What is next for Rodger? Because the stories run like movies in my head I have written two screenplays for The Adventures of Rodger Dodger Dog TV Cartoon series. With 20 stories and counting, I can certainly fill at least one season or more.

I of course plan on publishing several more books.

When other writers tell me I have done everything wrong, self-publishing, getting an illustrator, etc. I just smile and tell them I know but it's how I get things done. I would still be sitting here with a box of manuscripts instead of a heart filled with wonderful memories.

Friday, November 18, 2011

Writing Picture Books... Not the Piece of Cake Most Think

Writing picture books is not the piece of cake that some might think. It is more like pinning the tail on the donkey. You may be blinded by the fact that most picture books use fewer words and seem to have simple concepts. Don't be fooled. A picture book takes the same if not more effort to make the reader turn the page.

Picture books must have the same components as a longer story.
  • A character or characters that the reader can relate to and care about
  • A beginning hook and introduction to the problem
  • A middle with up to three tries to solve the problem with obstacles in his path.
  • A believable ending with the solution or acceptance of no solution
  • A problem that the main character must solve causing the conflict in the story
  • A reason the problem is the problem
If that sounds confusing, it might be if you  don't already understand about story arcs and what keeps the reader turning the page. Even small children must be hooked on the story or the illustrations to want to keep looking at a book over and over again.

No matter how simple the book is with the exception of simple concept books that use one word per page to teach a new idea or object, picture books need an interesting beginning. Hook the reader immediately with a clear problem in the first sentence or at least in the first paragraph.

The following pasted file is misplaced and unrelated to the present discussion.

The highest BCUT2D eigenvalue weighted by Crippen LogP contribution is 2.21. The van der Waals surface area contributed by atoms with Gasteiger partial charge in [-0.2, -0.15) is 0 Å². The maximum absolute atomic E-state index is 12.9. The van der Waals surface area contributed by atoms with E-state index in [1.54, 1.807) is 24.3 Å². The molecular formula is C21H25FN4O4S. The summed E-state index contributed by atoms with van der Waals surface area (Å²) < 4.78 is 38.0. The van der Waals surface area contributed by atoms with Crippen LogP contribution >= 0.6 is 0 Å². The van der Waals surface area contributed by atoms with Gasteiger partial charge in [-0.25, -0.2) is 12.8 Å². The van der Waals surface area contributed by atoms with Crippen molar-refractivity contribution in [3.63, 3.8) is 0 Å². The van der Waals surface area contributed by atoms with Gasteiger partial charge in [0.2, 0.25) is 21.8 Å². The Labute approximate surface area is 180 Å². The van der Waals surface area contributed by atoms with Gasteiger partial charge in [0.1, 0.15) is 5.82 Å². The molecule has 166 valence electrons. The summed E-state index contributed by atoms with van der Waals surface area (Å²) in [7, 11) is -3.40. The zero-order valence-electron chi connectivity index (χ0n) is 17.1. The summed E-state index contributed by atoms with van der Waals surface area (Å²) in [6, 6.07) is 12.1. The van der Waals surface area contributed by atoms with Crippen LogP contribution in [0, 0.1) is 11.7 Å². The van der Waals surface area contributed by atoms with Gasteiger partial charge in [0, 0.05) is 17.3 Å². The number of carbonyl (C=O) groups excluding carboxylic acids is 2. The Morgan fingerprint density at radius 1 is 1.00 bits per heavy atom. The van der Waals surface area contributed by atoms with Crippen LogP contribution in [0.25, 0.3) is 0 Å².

The wind was blowing and howling. Nathan needed to find the red flashlight, now!

The very first sentence gives you several pieces of information. The character's name is Nathan, he is a boy, he has a problem ( the red flashlight is missing) and he needs it now.

Who is he?
What does he need the flashlight for?
Why is it so  important that he needs it now?
The reader should be led to the next question of What will happen if he can't find it?

The wind blowing and howling helps to put your reader in the setting of the story. What does the wind  blowing and howling have to do with the story? Does it add to the tension or the problem for Nathan or should it be deleted?

As you can see, much goes into the picture book from the very first line. Stay tuned for more as we talk about the middle of your picture book.

Tuesday, November 15, 2011

Welcome to Writing Picture Books - A Group of Critque Partners and Authors

Welcome to our site. We are a group of writers who love to write picture books. We are also part of a closed critique group for picture book authors. Exciting to be sure. And it is safe to say that we love kids, love writing for kids, and love watching kids enjoy a good story while they learn and are entertained along the way.

We will take turns posting interesting information about picture books, how and what makes a picture book great, how to get published in this genre, and any other fun and helpful tidbits of information that we know or are learning. Our goal is to inspire others who write PB and gather new writer friends who may want to learn and write stories for children. And we won't mind a bit if we gather a publisher or agent or two as well.

Each of us here will share a bit about our personal story and why and how we write. Come along and join the fun. You will be sure to find something helpful to use on your writing journey and by commenting we can learn from you. Feel free to leave your blog or website address in your comments so we can link to you and cruise on over and check out your work.